Klein, S. , and Alvarado, F. , 2002, “ Engineering Equation Solver,” F-Chart Software, Madison, WI.
Alam, T. , Lee, P. S. , Yap, C. R. , and Jin, L. , 2012, “ Experimental Investigation of Local Flow Boiling Heat Transfer and Pressure Drop Characteristics in Microgap Channel,” Int. J. Multiphase Flow, 42, pp. 164–174. [CrossRef]
Kim, D. W. , Rahim, E. , Bar-Cohen, A. , and Han, B. , 2008, “ Thermofluid Characteristics of Two-Phase Flow in Micro-Gap Channels,” 11th Intersociety Conference on Thermal and Thermomechanical Phenomena in Electronic Systems (ITHERM 2008), Orlando, FL, May 28–31, pp. 979–992.
Warrier, P. , Sathyanarayana, A. , Patil, D. V. , France, S. , Joshi, Y. , and Teja, A. S. , 2012, “ Novel Heat Transfer Fluids for Direct Immersion Phase Change Cooling of Electronic Systems,” Int. J. Heat Mass Transfer, 55(13–14), pp. 3379–3385. [CrossRef]
Lazarek, G. M. , and Black, S. H. , 1982, “ Evaporative Heat Transfer, Pressure Drop and Critical Heat Flux in a Small Vertical Tube With R-113,” Int. J. Heat Mass Transfer, 25(7), pp. 945–960. [CrossRef]
Tran, T. , Wambsganss, M. , and France, D. , 1996, “ Small Circular- and Rectangular-Channel Boiling With Two Refrigerants,” Int. J. Multiphase Flow, 22(3), pp. 485–498. [CrossRef]
Dang, B. , Bakir, M. S. , and Meindl, J. D. , 2006, “ Integrated Thermal-Fluidic I/O Interconnects for an On-Chip Microchannel Heat Sink,” IEEE Electron. Device Lett., 27(2), pp. 117–119. [CrossRef]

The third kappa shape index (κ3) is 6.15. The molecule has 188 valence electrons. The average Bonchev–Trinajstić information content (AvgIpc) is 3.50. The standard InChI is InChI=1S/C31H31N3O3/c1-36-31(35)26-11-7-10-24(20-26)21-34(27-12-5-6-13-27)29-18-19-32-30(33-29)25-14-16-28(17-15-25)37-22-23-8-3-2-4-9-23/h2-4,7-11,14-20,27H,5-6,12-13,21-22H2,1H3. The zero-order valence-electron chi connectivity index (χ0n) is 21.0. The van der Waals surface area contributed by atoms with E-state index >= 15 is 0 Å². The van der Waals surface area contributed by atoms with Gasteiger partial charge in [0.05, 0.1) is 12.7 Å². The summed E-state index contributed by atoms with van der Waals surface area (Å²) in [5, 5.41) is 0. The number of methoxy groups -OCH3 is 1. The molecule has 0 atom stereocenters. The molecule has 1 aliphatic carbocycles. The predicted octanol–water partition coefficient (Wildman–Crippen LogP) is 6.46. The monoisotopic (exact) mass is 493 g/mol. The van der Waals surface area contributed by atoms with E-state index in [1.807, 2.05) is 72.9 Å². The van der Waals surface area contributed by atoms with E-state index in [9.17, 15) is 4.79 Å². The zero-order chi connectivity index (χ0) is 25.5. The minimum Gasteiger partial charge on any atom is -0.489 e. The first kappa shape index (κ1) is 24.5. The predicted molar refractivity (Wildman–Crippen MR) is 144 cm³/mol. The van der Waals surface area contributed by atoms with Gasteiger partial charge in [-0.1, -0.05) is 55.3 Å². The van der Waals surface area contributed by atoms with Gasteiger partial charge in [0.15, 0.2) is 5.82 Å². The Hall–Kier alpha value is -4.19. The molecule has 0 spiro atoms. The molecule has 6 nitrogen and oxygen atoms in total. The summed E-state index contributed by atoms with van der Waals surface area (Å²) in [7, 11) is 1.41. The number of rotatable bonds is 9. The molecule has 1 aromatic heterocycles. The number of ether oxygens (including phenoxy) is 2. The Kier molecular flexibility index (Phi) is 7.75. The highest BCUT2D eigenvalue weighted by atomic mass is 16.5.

King, C. R. , Sekar, D. , Bakir, M. S. , Dang, B. , Pikarsky, J. , and Meindl, J. D. , 2008, “ 3D Stacking of Chips With Electrical and Microfluidic I/O Interconnects,” 58th Electronic Components and Technology Conference (ECTC 2008), Lake Buena Vista, FL, May 27–30.
King, C. R., Jr. , Zaveri, J. , Bakir, M. S. , and Meindl, J. D. , 2010, “ Electrical and Fluidic C4 Interconnections for Inter-Layer Liquid Cooling of 3D ICs,” 60th Electronic Components and Technology Conference (ECTC), Las Vegas, NV, June 1–4, pp. 1674–1681.
Oh, H. , Zhang, Y. , Zheng, L. , and Bakir, M. S. , 2014, “ Electrical Interconnect and Microfluidic Cooling Within 3D ICs and Silicon Interposer,” ASME Paper No. ICNMM2014-21813.
Zheng, L. , Zhang, Y. , Huang, G. , and Bakir, M. S. , 2014, “ Novel Electrical and Fluidic Microbumps for Silicon Interposer and 3-D ICs,” IEEE Trans. Compon., Packag. Manuf. Technol., 4(5), pp. 777–785. [CrossRef]
Green, C. E. , Kottke, P. A. , Sarvey, T. E. , Fedorov, A. G. , Joshi, Y. , and Bakir, M. S. , 2015, “ Performance and Integration Implications of Addressing Localized Hotspots Through Two Approaches: Clustering of Micro Pin Fins and Dedicated Microgap Coolers,” ASME 13th International Conference on Nanochannels, Microchannels, and Minichannels (InterPACK/ICNMM2015), San Francisco, CA, July 6–9.
Woodrum, D. C. , Sarvey, T. , Bakir, M. S. , and Sitaraman, S. K. , 2015, “ Reliability Study of Micro-Pin Fin Array for On-Chip Cooling,” IEEE 65th Electronic Components and Technology Conference (ECTC), San Diego, CA, May 26–29, pp. 2283–2287.
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References

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Brunschwiler, T. , Michel, B. , Rothuizen, H. , Kloter, U. , Wunderle, B. , Oppermann, H. , and Reichl, H. , 2009, “ Interlayer Cooling Potential in Vertically Integrated Packages,” Microsyst. Technol., 15(1), pp. 57–74. [CrossRef]
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Bar-Cohen, A. , Maurer, J. J. , and Felbinger, J. G. , 2013, “ DARPA’s Intra/Interchip Enhanced Cooling (ICECool) Program,” Compound Semiconductor Manufacturing Technology Conference (CSMANTECH), New Orleans, LA, May 13–16, pp. 171–174.
Kandlikar, S. G. , 2012, “ History, Advances, and Challenges in Liquid Flow and Flow Boiling Heat Transfer in Microchannels: A Critical Review,” ASME J. Heat Transfer, 134(3), p. 034001. [CrossRef]